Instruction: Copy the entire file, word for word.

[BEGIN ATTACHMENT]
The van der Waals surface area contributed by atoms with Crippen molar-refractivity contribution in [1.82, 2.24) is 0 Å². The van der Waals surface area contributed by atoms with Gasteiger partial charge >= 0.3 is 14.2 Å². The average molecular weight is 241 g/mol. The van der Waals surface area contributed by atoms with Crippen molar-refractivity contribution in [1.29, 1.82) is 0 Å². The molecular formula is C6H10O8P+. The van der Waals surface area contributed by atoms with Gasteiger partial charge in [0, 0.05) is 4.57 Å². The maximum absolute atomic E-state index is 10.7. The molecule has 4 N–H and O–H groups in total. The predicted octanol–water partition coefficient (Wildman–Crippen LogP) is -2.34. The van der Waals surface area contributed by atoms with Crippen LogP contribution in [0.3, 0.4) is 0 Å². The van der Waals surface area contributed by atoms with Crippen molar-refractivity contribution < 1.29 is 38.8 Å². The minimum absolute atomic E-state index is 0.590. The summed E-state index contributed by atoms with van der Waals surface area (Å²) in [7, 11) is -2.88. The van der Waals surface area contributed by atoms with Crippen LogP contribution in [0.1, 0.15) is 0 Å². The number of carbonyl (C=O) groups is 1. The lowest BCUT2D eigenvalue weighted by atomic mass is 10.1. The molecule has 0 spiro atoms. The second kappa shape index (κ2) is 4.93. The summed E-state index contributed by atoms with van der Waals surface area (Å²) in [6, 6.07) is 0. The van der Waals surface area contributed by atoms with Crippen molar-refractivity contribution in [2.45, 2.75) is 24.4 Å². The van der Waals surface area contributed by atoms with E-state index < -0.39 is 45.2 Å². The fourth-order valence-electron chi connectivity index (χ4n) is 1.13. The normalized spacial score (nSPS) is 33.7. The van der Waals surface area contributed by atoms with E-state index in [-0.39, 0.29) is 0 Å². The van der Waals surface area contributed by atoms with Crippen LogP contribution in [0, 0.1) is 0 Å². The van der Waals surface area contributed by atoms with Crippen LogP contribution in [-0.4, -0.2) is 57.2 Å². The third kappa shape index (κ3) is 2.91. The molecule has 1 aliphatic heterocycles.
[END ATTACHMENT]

The van der Waals surface area contributed by atoms with Crippen molar-refractivity contribution in [1.82, 2.24) is 0 Å². The van der Waals surface area contributed by atoms with Gasteiger partial charge >= 0.3 is 14.2 Å². The average molecular weight is 241 g/mol. The van der Waals surface area contributed by atoms with Crippen molar-refractivity contribution in [1.29, 1.82) is 0 Å². The molecular formula is C6H10O8P+. The van der Waals surface area contributed by atoms with Gasteiger partial charge in [0, 0.05) is 4.57 Å². The maximum absolute atomic E-state index is 10.7. The molecule has 4 N–H and O–H groups in total. The predicted octanol–water partition coefficient (Wildman–Crippen LogP) is -2.34. The van der Waals surface area contributed by atoms with Crippen LogP contribution in [0.3, 0.4) is 0 Å². The van der Waals surface area contributed by atoms with Crippen molar-refractivity contribution < 1.29 is 38.8 Å². The minimum absolute atomic E-state index is 0.590. The summed E-state index contributed by atoms with van der Waals surface area (Å²) in [7, 11) is -2.88. The van der Waals surface area contributed by atoms with Crippen LogP contribution in [0.1, 0.15) is 0 Å². The number of carbonyl (C=O) groups is 1. The lowest BCUT2D eigenvalue weighted by atomic mass is 10.1. The molecule has 0 spiro atoms. The second kappa shape index (κ2) is 4.93. The summed E-state index contributed by atoms with van der Waals surface area (Å²) in [6, 6.07) is 0. The van der Waals surface area contributed by atoms with Crippen molar-refractivity contribution in [2.45, 2.75) is 24.4 Å². The van der Waals surface area contributed by atoms with E-state index < -0.39 is 45.2 Å². The fourth-order valence-electron chi connectivity index (χ4n) is 1.13. The normalized spacial score (nSPS) is 33.7. The van der Waals surface area contributed by atoms with E-state index in [-0.39, 0.29) is 0 Å². The van der Waals surface area contributed by atoms with Crippen LogP contribution in [0, 0.1) is 0 Å². The van der Waals surface area contributed by atoms with Crippen LogP contribution in [-0.4, -0.2) is 57.2 Å². The third kappa shape index (κ3) is 2.91. The molecule has 1 aliphatic heterocycles.